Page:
are set by boards where unions are the predominant influence. the president appoints people. they're subject to senate con flir nation. they're not picked. half the votes don't come from groups that are dominated by labor unions. that's the analog to the fmoc votes from regional presidents. >> mr. frank, i still have a little time left. on this issue of mr. diversity on the board i talked about professional diversity. it seems like there's been a lack of ethnic and racial diversity, too. do you think that, you know, including more voices from consumers who are and from urban areas, rural areas, people whoef dealt with hard hit neighbors, neighborhoods with forclosure, do you think these kind of experiences -- >> i think that would be good on the board. but even with that, even if i picked the boards personally, i
4:05 pm
wouldn't want them voting on federal government policy. i do not think that private citizens should pick other private citizens with no intervention from any electoral process. no appointment, no confirmation by the senate. it's really as i said anomalous for people who believe in democratic self-governance. yes, i would like to have more -- et beer representation on these local boards. even with that, i would not want them -- by the way, they tend to be self-selected. i wouldn't want them, again, voting to set important national policy. everyone acknowledges the monetary policy is very important. some people think it's been too loose. i don't think the justification for that. i would say and ill say again to the chairman, i know he wasn't here when we were voting on it. you also have this situation about wlornts they should be subject to aappropriation. if you had all senate appointees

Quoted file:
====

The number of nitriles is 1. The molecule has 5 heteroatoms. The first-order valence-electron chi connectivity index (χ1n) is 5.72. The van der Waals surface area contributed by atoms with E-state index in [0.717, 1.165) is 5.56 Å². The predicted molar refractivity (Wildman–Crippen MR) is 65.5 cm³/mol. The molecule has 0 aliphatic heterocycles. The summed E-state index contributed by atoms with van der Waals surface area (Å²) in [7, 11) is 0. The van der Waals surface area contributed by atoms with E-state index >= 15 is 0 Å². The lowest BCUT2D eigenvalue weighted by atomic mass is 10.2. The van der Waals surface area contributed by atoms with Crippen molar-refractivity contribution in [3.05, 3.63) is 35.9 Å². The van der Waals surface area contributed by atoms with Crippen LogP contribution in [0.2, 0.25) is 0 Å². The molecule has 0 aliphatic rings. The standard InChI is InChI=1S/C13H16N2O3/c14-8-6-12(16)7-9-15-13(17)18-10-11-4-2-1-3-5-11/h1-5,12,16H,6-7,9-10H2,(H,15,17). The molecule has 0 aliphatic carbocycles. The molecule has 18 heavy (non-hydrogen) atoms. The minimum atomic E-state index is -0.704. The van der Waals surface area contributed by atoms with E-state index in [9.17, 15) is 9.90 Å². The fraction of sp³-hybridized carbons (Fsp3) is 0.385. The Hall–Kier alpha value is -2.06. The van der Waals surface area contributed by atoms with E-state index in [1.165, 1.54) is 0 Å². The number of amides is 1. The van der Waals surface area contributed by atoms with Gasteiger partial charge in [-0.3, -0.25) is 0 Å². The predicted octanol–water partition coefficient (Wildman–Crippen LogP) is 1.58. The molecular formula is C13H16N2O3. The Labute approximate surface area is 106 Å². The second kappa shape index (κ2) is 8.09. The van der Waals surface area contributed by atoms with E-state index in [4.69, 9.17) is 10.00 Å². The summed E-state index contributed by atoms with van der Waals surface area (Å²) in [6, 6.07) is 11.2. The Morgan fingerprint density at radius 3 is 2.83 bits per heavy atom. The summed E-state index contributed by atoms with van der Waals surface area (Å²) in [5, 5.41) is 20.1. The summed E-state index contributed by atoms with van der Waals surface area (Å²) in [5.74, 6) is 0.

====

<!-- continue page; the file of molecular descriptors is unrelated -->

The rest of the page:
4:06 pm
and senate confirmation that would be okay. others might say shouldn't they be subjected to the appropriations process. >> thank you. i now recognize the gentleman from new jersey, mr. garrett. >> thank you. i'll just run down a series of questions. start after the very beginning, mr. brady, the question i'm not sure i heard the answer to in my mind, your definition under the bill, i am the co-sponsor of a sound dollar is that just the language of saying if we hit our 2% inflationary as opposed to anything else? >> it doesn't say an explicit target of 2%. >> is that something that should be clarified in the bill?
4:07 pm
>> i'm very open to that. i would like to see congress set that type of target. in a rules based system. >> does the ranking member have a comment on that point by any chance? >> no. i'd be concerned about how you would do that statutorily. we're in a world where the dollar has a domestic role and international role. the international role of the dollar is very significant specially since we are confronts competitors in the world, the people's republic of china primarily who use the currency -- >> for other purposes. >> i would not want to disable ourselves from dealing with that aspect. >> the next question for both of you, if you did pass legislation similar to this, how do we know whether they are meeting the standard if we don't set a standard, and then secondly, is there con kwenss if we're not
4:08 pm